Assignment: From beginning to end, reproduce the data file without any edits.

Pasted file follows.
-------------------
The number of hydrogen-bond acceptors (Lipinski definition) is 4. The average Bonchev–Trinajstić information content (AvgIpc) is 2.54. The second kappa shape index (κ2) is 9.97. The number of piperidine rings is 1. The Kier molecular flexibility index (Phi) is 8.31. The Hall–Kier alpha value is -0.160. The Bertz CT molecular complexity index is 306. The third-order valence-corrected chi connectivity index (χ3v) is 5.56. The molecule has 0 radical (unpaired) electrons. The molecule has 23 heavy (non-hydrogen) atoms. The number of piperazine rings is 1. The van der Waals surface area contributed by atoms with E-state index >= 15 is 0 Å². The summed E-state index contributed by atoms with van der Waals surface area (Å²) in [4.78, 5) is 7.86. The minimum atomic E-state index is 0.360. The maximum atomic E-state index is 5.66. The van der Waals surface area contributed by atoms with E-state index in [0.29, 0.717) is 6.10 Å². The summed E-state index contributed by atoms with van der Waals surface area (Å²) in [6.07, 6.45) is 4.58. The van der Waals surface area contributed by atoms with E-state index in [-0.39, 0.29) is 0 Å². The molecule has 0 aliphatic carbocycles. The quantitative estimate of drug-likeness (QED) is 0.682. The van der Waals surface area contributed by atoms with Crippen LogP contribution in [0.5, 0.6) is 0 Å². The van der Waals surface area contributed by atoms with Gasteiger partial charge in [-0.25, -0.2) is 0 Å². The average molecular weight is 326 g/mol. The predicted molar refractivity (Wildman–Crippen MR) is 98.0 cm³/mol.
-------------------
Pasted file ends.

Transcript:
The number of hydrogen-bond acceptors (Lipinski definition) is 4. The average Bonchev–Trinajstić information content (AvgIpc) is 2.54. The second kappa shape index (κ2) is 9.97. The number of piperidine rings is 1. The Kier molecular flexibility index (Phi) is 8.31. The Hall–Kier alpha value is -0.160. The Bertz CT molecular complexity index is 306. The third-order valence-corrected chi connectivity index (χ3v) is 5.56. The molecule has 0 radical (unpaired) electrons. The molecule has 23 heavy (non-hydrogen) atoms. The number of piperazine rings is 1. The van der Waals surface area contributed by atoms with E-state index >= 15 is 0 Å². The summed E-state index contributed by atoms with van der Waals surface area (Å²) in [4.78, 5) is 7.86. The minimum atomic E-state index is 0.360. The maximum atomic E-state index is 5.66. The van der Waals surface area contributed by atoms with E-state index in [0.29, 0.717) is 6.10 Å². The summed E-state index contributed by atoms with van der Waals surface area (Å²) in [6.07, 6.45) is 4.58. The van der Waals surface area contributed by atoms with E-state index in [-0.39, 0.29) is 0 Å². The molecule has 0 aliphatic carbocycles. The quantitative estimate of drug-likeness (QED) is 0.682. The van der Waals surface area contributed by atoms with Crippen LogP contribution in [0.5, 0.6) is 0 Å². The van der Waals surface area contributed by atoms with Gasteiger partial charge in [-0.25, -0.2) is 0 Å². The average molecular weight is 326 g/mol. The predicted molar refractivity (Wildman–Crippen MR) is 98.0 cm³/mol.